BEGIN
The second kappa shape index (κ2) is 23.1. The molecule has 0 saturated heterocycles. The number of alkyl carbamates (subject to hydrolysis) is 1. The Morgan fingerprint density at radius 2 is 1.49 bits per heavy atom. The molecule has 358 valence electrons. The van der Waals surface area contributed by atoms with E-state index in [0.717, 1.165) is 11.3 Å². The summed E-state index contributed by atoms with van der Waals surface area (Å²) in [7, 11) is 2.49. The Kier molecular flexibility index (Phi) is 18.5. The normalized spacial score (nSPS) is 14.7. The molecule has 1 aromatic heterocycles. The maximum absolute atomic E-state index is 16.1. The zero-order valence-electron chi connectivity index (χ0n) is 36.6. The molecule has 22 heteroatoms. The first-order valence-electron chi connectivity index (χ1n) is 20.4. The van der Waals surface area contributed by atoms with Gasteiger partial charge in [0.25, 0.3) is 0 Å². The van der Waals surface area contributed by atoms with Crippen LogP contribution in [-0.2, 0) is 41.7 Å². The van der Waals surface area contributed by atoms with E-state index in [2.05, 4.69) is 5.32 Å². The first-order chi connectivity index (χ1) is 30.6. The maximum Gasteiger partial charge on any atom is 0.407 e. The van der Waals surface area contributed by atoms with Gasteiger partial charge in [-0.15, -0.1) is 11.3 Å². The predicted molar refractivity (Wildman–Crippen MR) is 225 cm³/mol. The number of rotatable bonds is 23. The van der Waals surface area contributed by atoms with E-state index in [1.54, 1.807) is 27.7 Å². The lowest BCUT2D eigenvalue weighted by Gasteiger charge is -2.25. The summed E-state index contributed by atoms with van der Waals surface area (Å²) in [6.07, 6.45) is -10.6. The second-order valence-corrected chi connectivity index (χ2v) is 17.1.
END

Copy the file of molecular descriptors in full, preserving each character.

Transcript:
The second kappa shape index (κ2) is 23.1. The molecule has 0 saturated heterocycles. The number of alkyl carbamates (subject to hydrolysis) is 1. The Morgan fingerprint density at radius 2 is 1.49 bits per heavy atom. The molecule has 358 valence electrons. The van der Waals surface area contributed by atoms with E-state index in [0.717, 1.165) is 11.3 Å². The summed E-state index contributed by atoms with van der Waals surface area (Å²) in [7, 11) is 2.49. The Kier molecular flexibility index (Phi) is 18.5. The normalized spacial score (nSPS) is 14.7. The molecule has 1 aromatic heterocycles. The maximum absolute atomic E-state index is 16.1. The zero-order valence-electron chi connectivity index (χ0n) is 36.6. The molecule has 22 heteroatoms. The first-order valence-electron chi connectivity index (χ1n) is 20.4. The van der Waals surface area contributed by atoms with Gasteiger partial charge in [0.25, 0.3) is 0 Å². The van der Waals surface area contributed by atoms with Crippen LogP contribution in [-0.2, 0) is 41.7 Å². The van der Waals surface area contributed by atoms with E-state index in [2.05, 4.69) is 5.32 Å². The first-order chi connectivity index (χ1) is 30.6. The maximum Gasteiger partial charge on any atom is 0.407 e. The van der Waals surface area contributed by atoms with Gasteiger partial charge in [-0.15, -0.1) is 11.3 Å². The predicted molar refractivity (Wildman–Crippen MR) is 225 cm³/mol. The number of rotatable bonds is 23. The van der Waals surface area contributed by atoms with E-state index in [1.54, 1.807) is 27.7 Å². The lowest BCUT2D eigenvalue weighted by Gasteiger charge is -2.25. The summed E-state index contributed by atoms with van der Waals surface area (Å²) in [6.07, 6.45) is -10.6. The second-order valence-corrected chi connectivity index (χ2v) is 17.1.